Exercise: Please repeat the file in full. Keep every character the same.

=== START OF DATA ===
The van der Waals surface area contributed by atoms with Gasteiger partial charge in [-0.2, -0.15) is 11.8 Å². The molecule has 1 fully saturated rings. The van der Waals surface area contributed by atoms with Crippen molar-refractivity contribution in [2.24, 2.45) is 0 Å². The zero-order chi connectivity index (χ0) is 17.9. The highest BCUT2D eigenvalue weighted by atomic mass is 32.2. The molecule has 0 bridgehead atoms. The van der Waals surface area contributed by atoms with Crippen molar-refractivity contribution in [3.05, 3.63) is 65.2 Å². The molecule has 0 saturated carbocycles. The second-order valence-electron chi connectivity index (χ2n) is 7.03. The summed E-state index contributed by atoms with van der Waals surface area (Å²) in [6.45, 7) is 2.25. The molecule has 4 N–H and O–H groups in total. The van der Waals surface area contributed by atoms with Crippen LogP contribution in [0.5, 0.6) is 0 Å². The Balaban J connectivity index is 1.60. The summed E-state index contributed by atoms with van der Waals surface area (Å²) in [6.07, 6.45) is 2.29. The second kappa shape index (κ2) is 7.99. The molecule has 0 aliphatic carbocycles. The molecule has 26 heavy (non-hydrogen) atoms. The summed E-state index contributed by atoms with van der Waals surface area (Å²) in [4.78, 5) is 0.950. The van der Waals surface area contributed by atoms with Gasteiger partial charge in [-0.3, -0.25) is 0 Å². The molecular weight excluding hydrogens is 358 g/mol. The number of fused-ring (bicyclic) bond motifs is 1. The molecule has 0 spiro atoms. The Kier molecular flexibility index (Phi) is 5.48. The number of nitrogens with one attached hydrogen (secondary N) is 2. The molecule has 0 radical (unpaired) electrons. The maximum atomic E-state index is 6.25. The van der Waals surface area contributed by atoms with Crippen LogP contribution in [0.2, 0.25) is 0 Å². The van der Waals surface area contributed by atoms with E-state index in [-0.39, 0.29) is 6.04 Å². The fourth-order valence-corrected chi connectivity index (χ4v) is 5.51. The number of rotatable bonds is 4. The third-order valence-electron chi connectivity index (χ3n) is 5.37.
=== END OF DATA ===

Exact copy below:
The van der Waals surface area contributed by atoms with Gasteiger partial charge in [-0.2, -0.15) is 11.8 Å². The molecule has 1 fully saturated rings. The van der Waals surface area contributed by atoms with Crippen molar-refractivity contribution in [2.24, 2.45) is 0 Å². The zero-order chi connectivity index (χ0) is 17.9. The highest BCUT2D eigenvalue weighted by atomic mass is 32.2. The molecule has 0 bridgehead atoms. The van der Waals surface area contributed by atoms with Crippen molar-refractivity contribution in [3.05, 3.63) is 65.2 Å². The molecule has 0 saturated carbocycles. The second-order valence-electron chi connectivity index (χ2n) is 7.03. The summed E-state index contributed by atoms with van der Waals surface area (Å²) in [6.45, 7) is 2.25. The molecule has 4 N–H and O–H groups in total. The van der Waals surface area contributed by atoms with Crippen LogP contribution in [0.5, 0.6) is 0 Å². The Balaban J connectivity index is 1.60. The summed E-state index contributed by atoms with van der Waals surface area (Å²) in [6.07, 6.45) is 2.29. The second kappa shape index (κ2) is 7.99. The molecule has 0 aliphatic carbocycles. The molecule has 26 heavy (non-hydrogen) atoms. The summed E-state index contributed by atoms with van der Waals surface area (Å²) in [4.78, 5) is 0.950. The van der Waals surface area contributed by atoms with Gasteiger partial charge in [-0.3, -0.25) is 0 Å². The molecular weight excluding hydrogens is 358 g/mol. The number of fused-ring (bicyclic) bond motifs is 1. The molecule has 0 spiro atoms. The Kier molecular flexibility index (Phi) is 5.48. The number of nitrogens with one attached hydrogen (secondary N) is 2. The molecule has 0 radical (unpaired) electrons. The maximum atomic E-state index is 6.25. The van der Waals surface area contributed by atoms with Crippen LogP contribution in [0.2, 0.25) is 0 Å². The van der Waals surface area contributed by atoms with E-state index in [-0.39, 0.29) is 6.04 Å². The fourth-order valence-corrected chi connectivity index (χ4v) is 5.51. The number of rotatable bonds is 4. The third-order valence-electron chi connectivity index (χ3n) is 5.37.